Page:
I had the opportunity to thank her both publicly at the plenary, and to talk in more depth afterwards at a reception. Several of us gathered there, speaking about the soul of our work, but also the authenticity of acknowledging that we don’t have all the answers methodically occurring in logically ordered ways. Sometimes we pray, we engage in ritual, we meditate, we move into stillness because we need to align our spiritual with our rational, just like the people and communities with whom we work. Without that alignment and authenticity, we may have all the right pieces, but the results can still fall flat. It was the first time I have spoken of “soul” and “research” in such a public forum, and I was grateful to her for opening that door.

Before Karina Walters closed her talk earlier that evening, she also turned the tables on a colloquial micro-aggression: “being low on the totem pole.” This, she explained, is one of those culturally laden expressions that makes her and others cringe. But, she reminded all of us, traditionally the frog is the lowest on that totem post. But the frog is also the communicator, the translator, and the one most filled with potential for transformation.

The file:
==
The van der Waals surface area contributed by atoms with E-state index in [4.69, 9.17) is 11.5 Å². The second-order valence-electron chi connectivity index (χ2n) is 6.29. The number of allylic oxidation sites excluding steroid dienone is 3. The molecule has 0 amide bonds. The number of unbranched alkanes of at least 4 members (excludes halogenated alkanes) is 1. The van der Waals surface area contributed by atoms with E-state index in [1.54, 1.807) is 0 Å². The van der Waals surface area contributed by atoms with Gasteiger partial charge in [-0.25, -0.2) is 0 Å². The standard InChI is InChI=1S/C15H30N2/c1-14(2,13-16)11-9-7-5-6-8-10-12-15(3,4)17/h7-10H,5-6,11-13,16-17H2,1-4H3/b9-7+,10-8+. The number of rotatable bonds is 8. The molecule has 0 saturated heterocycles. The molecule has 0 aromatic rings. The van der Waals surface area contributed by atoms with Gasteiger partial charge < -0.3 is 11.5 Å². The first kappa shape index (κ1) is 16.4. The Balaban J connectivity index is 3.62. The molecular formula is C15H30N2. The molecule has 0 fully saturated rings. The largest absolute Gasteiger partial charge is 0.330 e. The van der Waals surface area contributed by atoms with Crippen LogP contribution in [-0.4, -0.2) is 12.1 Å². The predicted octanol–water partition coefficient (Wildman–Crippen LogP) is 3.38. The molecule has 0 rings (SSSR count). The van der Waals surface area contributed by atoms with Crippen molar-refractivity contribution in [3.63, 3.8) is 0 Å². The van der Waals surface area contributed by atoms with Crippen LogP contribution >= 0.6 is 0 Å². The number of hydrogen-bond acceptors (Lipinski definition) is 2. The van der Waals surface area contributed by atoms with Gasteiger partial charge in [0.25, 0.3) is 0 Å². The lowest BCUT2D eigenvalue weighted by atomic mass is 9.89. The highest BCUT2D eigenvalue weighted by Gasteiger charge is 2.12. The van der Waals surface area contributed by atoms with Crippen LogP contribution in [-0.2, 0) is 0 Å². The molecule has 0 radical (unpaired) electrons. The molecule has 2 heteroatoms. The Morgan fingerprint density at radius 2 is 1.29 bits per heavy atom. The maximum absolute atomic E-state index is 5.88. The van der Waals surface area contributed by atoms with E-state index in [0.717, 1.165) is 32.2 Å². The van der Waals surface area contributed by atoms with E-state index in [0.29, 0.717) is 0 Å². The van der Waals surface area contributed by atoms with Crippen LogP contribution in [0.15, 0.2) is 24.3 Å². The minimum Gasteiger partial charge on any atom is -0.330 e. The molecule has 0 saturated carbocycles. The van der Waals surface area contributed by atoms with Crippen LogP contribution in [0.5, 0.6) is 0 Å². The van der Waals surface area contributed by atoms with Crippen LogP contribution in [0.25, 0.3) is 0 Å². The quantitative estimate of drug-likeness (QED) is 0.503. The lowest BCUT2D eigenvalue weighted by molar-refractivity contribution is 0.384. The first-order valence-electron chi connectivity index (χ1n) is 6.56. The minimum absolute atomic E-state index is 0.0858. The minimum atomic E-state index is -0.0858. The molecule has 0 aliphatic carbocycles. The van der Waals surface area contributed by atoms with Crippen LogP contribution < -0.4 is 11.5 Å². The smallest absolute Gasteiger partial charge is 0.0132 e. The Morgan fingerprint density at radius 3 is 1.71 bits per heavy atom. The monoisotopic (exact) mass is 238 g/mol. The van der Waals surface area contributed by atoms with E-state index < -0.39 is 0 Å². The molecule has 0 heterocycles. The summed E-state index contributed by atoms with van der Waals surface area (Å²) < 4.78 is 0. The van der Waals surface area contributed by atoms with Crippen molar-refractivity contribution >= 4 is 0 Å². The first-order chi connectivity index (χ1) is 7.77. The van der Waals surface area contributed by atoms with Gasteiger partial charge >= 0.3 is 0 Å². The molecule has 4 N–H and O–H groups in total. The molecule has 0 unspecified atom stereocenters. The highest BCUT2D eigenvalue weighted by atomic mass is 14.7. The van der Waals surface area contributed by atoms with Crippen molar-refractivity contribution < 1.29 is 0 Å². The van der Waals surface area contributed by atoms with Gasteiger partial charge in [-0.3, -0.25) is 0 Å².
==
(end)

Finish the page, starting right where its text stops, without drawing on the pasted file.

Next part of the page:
So, I have been thinking today about fish and frogs, these seemingly low creatures that so beautifully illustrate my days. I decided to write a blessing for those of us who swim or take our courageous, forward leaps into new places. We may feel smallness, but I am reminded today of the brilliance and greatness of being exactly who we are, where we are. We experience wholeness when we align our souls with the positions in which we find ourselves. Living authentically in that space allows amazing changes to unfold in our lives, and the world around us.

May those of us who leap as frogs find our voices for change. May we swim with the currents and emerge in new waters, carrying our soul with us always. May those of us who work in our heads always align our hearts with what we do, and encourage others to do the same. And may all who walk through life on paths of authenticity allow our stories to reveal ourselves, and our selves become the change we wish to see in the world.

About harasprice

Professor of Social Work and Priest in The Episcopal Church, parent, teacher, learner, writer, advocate, and grateful traveller along this journey through life